Reputation: 15485
This might be hard for some posters to read, but it is something you should be aware of:

I see some of you were with your dog at the time of euthanasia and IMO, that is the right thing to do.

The next thing you should do is take your dog's body with you when you leave. If you leave it, your beloved pet's final resting place is in a heap of garbage. Don't fool yourself into thinking that the vets have a nice place under a tree somewhere peaceful to bury your beloved pet. No, the body gets taken to the dump.

When I worked at our local humane society, some people would bring their pets in to be euthanized and disposed of. So not only they weren't there for the dog in its final moments, the body went to the dump. I found it very sad that someone could do that to their pet and made sure I informed them as kindly as possible where the body was going to end up. Sadly, most of them didn't care and just left.

If it's winter and the ground is frozen, most vets have freezers for storage. You will have to pay for that storage until the ground thaws. Yes, I know in most places it is illegal to bury an animal in a yard. I would do it under the cover of darkness in my yard if need be. Put a nice flower bed on top.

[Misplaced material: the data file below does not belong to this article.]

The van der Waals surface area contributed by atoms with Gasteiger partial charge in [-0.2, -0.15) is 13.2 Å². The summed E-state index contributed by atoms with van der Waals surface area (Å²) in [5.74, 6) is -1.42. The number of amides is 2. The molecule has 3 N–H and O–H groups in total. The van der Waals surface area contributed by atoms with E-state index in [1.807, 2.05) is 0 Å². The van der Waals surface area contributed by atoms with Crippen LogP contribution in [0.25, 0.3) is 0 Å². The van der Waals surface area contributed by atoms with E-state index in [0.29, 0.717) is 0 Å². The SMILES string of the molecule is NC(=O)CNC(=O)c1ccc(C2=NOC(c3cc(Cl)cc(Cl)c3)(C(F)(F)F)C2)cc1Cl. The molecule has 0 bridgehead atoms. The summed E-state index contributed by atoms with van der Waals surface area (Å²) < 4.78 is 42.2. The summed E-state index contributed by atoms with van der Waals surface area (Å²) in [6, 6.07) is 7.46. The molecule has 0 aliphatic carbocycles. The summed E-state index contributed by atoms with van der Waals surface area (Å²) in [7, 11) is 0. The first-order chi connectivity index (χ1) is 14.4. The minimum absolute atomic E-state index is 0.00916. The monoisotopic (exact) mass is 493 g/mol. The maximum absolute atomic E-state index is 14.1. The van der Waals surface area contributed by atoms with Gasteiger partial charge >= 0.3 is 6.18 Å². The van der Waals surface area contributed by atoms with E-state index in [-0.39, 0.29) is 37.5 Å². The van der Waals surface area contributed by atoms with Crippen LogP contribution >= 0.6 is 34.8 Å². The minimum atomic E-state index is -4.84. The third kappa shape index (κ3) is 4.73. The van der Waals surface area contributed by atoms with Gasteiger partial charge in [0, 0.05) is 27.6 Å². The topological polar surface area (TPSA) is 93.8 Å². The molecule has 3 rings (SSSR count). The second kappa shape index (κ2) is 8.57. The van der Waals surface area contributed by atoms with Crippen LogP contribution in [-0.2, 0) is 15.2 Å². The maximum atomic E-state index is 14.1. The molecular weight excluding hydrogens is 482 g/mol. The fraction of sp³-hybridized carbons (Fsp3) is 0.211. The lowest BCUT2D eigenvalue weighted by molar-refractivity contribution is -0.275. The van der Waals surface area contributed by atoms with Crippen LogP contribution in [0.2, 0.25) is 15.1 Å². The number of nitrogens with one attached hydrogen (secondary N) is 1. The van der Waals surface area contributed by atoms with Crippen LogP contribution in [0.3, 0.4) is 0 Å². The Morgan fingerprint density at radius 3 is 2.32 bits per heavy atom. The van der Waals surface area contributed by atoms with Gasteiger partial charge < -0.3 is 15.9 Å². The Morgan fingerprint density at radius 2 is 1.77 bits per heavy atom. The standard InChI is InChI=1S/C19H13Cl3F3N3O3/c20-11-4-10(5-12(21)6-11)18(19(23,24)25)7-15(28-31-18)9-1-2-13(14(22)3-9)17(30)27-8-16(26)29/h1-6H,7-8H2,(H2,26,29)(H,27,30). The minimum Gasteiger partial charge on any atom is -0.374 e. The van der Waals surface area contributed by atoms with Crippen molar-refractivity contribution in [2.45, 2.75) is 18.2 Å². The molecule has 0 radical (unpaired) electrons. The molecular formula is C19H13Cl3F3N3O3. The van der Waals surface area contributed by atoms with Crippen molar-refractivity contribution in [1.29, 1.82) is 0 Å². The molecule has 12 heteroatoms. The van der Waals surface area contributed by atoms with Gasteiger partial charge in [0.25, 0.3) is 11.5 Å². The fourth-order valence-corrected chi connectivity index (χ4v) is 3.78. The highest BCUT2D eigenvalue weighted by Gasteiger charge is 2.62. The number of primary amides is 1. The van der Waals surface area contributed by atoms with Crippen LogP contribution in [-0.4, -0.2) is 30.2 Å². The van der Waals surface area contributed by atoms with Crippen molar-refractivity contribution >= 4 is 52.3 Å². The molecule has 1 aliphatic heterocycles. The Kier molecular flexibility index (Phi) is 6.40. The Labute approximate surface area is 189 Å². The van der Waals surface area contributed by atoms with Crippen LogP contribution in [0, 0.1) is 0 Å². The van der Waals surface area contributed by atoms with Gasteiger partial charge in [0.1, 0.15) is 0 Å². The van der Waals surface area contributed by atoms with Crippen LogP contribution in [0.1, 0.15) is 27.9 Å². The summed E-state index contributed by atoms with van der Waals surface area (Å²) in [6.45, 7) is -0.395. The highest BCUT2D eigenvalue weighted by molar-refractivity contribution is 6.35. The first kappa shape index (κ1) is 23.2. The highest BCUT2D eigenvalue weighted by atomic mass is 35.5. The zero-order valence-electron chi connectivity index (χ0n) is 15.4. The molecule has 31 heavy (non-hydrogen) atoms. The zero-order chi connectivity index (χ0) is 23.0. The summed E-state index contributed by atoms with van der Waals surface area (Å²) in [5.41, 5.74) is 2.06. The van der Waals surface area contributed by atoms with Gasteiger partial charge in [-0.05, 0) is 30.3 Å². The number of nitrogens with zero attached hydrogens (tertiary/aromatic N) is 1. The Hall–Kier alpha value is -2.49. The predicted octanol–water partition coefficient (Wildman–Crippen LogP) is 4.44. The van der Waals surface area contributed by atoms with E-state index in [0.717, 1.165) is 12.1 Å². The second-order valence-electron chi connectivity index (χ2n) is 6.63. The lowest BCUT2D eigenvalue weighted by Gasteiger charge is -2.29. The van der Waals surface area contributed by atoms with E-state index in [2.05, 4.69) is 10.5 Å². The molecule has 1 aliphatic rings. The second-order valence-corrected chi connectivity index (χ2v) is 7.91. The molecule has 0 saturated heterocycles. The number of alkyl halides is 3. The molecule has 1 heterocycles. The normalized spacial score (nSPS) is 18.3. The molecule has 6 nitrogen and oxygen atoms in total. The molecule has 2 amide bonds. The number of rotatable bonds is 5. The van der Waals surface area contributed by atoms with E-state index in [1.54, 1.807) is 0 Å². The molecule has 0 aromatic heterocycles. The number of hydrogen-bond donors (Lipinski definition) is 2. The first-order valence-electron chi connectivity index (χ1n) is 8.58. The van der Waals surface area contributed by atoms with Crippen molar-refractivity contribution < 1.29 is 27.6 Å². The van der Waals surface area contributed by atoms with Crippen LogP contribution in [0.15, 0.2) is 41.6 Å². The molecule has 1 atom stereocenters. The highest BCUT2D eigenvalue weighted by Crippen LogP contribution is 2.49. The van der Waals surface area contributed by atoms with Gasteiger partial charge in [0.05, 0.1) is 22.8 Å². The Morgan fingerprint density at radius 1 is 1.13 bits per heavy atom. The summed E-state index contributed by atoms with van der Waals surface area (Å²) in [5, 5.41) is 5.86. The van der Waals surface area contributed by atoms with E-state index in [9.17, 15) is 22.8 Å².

OR: There are pet cemeteries.
OR: Some vets offer cremation services.
OR: Ask a friend with a larger back yard if you can bury your dog.
OR: If you have to, take a drive into a quiet wooded area, dig a hole and properly dispose of your dog's body.

Note to add: it MUST be a deep hole so that predators don't get at the body.

I just can't imagine how people can be comfortable having their dog's body in a dump for all eternity, so this is the purpose of my post. Just to make you aware.
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Old 09-15-2018, 05:11 AM
 
Location: SW Florida
10,287 posts, read 4,865,859 times
Reputation: 21683
My half brother is a vet tech in a neighboring town. When an animal has to be euthanized, they light a candle in the waiting room with a sign saying something like this: "Someone is saying goodbye to their pet for their last time. Please keep noise to a minimum while they say their final good-byes." I thought it was a wonderful idea and suggested it to my vet who started doing the same thing. It's bad enough when we have to euthanize our beloved pet but to hear people in the waiting room laughing or talking loudly just makes it even more difficult.

Last edited by chiluvr1228; 09-15-2018 at 05:54 AM..
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Old 09-15-2018, 05:44 AM
 
Location: Canada
5,756 posts, read 4,169,753 times
Reputation: 15485
Quote:
Originally Posted by chiluvr1228 View Post